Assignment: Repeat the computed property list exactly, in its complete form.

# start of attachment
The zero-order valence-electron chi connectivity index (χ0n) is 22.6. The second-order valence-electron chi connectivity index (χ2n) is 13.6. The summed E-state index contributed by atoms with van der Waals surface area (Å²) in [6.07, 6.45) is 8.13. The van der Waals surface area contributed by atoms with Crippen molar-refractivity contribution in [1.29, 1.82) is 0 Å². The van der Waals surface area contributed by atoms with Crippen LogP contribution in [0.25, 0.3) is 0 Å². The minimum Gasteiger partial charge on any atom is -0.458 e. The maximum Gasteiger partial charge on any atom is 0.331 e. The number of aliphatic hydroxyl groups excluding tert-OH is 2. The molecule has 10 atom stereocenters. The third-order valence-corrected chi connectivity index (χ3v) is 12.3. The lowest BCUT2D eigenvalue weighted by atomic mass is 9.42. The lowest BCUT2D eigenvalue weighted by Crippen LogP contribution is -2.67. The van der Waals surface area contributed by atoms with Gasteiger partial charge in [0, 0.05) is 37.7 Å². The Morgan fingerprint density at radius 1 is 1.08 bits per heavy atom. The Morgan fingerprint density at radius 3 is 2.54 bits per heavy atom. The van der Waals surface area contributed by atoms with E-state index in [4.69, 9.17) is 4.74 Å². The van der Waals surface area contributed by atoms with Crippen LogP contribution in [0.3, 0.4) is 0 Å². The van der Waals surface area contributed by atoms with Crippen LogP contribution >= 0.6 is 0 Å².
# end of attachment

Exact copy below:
The zero-order valence-electron chi connectivity index (χ0n) is 22.6. The second-order valence-electron chi connectivity index (χ2n) is 13.6. The summed E-state index contributed by atoms with van der Waals surface area (Å²) in [6.07, 6.45) is 8.13. The van der Waals surface area contributed by atoms with Crippen molar-refractivity contribution in [1.29, 1.82) is 0 Å². The van der Waals surface area contributed by atoms with Crippen LogP contribution in [0.25, 0.3) is 0 Å². The minimum Gasteiger partial charge on any atom is -0.458 e. The maximum Gasteiger partial charge on any atom is 0.331 e. The number of aliphatic hydroxyl groups excluding tert-OH is 2. The molecule has 10 atom stereocenters. The third-order valence-corrected chi connectivity index (χ3v) is 12.3. The lowest BCUT2D eigenvalue weighted by atomic mass is 9.42. The lowest BCUT2D eigenvalue weighted by Crippen LogP contribution is -2.67. The van der Waals surface area contributed by atoms with Gasteiger partial charge in [0, 0.05) is 37.7 Å². The Morgan fingerprint density at radius 1 is 1.08 bits per heavy atom. The Morgan fingerprint density at radius 3 is 2.54 bits per heavy atom. The van der Waals surface area contributed by atoms with E-state index in [4.69, 9.17) is 4.74 Å². The van der Waals surface area contributed by atoms with Crippen LogP contribution in [0.3, 0.4) is 0 Å². The van der Waals surface area contributed by atoms with Crippen LogP contribution >= 0.6 is 0 Å².